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     on matters related to measurement science and measurement standards.
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Comparisons and calibrations

    Carbon dioxide (CO2) in air

    Changes in carbon dioxide concentration in the atmosphere are of high environmental and political importance, with increasing levels of emissions and background monitoring. Performance criteria for CO2 monitoring networks are being set, with the most stringent of these being for background ambient levels where data compatibility from different monitoring sites should be at the level of 0.1 µmol/mol for mole fractions at 400 µmol/mol. This in turn requires accurate calibration standards, which in the most part are produced gravimetrically, and the uncertainty of which should be sufficiently small to allow network data compatibility goals to be met.

    The BIPM, in collaboration with the NIST, is organizing an international comparison, CCQM-K120) of primary CO2 in air standards, which contains two parts: part (a) for standards in the range (380-480) µmol/mol and part (b) in the range (480-800) µmol/mol. For this comparison, 16 participants send up to three cylinders each to the BIPM where they are analysed for the CO2 amount fraction by two different analytical techniques, completed by the measurement of the CO2 isotopic composition.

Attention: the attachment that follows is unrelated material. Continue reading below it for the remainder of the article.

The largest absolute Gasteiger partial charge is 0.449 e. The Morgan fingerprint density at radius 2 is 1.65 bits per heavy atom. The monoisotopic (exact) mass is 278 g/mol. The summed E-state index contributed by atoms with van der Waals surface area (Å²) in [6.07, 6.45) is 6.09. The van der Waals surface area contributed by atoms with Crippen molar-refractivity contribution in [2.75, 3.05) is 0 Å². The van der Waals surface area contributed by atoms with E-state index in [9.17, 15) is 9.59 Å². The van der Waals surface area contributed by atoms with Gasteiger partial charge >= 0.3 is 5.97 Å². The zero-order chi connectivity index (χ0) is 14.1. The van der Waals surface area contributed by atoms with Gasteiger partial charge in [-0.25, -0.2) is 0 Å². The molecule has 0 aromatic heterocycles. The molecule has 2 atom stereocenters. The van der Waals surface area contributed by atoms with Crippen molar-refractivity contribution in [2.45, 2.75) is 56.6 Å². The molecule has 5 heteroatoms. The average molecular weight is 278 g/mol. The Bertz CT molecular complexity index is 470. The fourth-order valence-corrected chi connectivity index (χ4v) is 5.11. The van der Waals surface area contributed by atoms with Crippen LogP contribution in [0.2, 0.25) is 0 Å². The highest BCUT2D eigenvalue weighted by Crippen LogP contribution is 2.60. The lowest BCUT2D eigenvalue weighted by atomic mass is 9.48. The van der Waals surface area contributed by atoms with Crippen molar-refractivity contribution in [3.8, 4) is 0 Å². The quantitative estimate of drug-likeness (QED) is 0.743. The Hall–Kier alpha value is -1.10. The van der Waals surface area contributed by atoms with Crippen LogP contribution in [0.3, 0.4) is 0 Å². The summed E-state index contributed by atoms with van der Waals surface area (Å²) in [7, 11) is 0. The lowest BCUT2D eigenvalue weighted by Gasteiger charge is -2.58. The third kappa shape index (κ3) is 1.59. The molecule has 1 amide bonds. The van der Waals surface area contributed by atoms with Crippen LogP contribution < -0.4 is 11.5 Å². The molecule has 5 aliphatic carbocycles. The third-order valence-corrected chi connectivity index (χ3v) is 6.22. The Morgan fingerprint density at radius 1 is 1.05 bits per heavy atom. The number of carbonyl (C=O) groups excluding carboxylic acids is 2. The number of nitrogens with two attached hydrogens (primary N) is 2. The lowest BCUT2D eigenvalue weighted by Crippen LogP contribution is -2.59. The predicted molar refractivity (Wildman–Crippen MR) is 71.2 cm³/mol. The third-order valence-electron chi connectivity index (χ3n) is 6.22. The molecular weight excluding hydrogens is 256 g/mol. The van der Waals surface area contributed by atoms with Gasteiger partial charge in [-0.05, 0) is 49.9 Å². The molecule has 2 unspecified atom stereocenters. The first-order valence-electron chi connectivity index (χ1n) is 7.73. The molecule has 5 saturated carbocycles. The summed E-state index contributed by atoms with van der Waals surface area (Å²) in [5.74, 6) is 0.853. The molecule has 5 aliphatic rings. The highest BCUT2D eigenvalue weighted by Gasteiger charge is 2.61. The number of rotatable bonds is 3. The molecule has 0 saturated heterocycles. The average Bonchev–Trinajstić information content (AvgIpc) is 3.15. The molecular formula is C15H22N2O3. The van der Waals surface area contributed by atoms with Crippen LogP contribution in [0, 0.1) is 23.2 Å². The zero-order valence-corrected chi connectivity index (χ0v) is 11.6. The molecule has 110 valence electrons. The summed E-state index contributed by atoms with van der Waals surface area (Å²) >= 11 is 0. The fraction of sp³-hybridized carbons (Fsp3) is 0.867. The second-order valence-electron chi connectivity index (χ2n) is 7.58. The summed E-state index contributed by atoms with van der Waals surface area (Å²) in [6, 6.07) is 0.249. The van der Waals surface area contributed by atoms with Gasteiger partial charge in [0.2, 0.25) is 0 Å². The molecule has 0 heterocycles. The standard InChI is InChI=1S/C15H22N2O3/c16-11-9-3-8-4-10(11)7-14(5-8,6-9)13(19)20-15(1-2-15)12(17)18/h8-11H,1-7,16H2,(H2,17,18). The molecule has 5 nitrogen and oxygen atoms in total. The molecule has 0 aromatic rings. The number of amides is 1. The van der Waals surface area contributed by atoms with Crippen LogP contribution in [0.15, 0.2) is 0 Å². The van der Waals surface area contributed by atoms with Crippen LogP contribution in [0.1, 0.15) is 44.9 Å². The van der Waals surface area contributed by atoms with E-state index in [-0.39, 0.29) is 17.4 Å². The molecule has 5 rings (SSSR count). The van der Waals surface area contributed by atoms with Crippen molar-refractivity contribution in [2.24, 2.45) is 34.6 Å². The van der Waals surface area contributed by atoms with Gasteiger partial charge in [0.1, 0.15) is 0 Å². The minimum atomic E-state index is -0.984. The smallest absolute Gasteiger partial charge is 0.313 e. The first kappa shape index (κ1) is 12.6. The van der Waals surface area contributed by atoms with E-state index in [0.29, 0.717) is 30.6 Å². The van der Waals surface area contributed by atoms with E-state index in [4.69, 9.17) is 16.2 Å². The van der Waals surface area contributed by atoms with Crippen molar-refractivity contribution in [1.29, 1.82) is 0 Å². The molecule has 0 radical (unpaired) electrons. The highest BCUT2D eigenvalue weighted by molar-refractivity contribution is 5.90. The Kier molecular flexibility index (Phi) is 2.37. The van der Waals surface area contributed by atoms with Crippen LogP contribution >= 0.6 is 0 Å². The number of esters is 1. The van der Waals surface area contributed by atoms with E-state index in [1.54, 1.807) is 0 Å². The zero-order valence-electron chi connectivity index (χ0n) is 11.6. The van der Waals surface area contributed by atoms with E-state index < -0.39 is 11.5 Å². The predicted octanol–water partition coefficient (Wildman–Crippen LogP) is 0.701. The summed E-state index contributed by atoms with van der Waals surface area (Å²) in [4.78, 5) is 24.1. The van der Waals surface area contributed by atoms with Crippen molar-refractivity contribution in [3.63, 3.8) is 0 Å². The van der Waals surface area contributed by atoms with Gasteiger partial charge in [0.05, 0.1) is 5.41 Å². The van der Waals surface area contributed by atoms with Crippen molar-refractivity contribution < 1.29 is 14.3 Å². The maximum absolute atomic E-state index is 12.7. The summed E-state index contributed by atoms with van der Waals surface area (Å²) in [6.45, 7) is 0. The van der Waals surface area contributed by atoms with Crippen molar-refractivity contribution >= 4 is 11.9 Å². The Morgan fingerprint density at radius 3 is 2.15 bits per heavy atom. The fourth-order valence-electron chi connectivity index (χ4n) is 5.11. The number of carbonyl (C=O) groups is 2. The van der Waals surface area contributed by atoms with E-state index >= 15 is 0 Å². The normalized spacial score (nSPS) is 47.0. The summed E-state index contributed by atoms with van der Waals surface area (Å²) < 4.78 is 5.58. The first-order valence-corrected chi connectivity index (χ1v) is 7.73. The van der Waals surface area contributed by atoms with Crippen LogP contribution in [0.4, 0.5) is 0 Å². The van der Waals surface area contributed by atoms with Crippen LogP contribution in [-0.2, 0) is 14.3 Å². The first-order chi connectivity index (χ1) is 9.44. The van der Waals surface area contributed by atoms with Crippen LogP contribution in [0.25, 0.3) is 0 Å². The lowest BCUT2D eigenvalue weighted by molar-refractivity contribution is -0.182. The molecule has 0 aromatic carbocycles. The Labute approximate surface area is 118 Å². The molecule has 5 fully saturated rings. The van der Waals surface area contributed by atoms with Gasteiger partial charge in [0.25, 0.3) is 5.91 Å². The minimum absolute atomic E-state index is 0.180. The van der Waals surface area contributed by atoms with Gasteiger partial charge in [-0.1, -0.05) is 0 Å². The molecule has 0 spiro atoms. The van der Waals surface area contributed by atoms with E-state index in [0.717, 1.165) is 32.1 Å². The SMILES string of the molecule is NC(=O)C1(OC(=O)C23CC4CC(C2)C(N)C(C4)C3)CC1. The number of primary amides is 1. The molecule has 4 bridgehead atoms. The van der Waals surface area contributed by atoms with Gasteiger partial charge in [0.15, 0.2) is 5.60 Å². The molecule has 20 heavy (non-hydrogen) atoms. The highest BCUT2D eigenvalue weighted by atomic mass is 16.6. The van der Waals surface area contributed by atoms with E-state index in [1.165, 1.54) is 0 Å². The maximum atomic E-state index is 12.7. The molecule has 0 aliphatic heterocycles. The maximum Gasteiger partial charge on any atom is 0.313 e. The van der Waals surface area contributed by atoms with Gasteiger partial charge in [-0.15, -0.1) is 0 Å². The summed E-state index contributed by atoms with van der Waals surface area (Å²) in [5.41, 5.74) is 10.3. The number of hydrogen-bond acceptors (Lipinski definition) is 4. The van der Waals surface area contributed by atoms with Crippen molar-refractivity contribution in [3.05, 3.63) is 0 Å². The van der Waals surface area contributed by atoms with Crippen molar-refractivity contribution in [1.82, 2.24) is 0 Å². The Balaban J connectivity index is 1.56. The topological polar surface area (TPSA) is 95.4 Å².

Prior to the comparison the BIPM used primary standards of the NIST, NOAA and NPL to develop comparison methods based on Gas Chromatography with a Flame Ionization Detector (GC-FID) and on Fourier Transform Infrared spectroscopy (FTIR). Measurement uncertainties as low as 20 nmol mol–1 (0.005%) have been demonstrated with FTIR, requiring knowledge of the CO2 isotopic composition for accurate measurements, which are also measured. GC-FID, which is insensitive to isotope ratios in the CO2, provides measurement uncertainties of 40 nmol mol–1.

    The BIPM is developing an independent system to assign the CO2 amount fractions in gas standards based on pressure, volume and temperature measurements: the CO2-PVT measurement system. This facility will support the CCQM-K120 comparison and planned ongoing comparisons for CO2 in air (BIPM.QM-K2).

    Methane (CH4) in air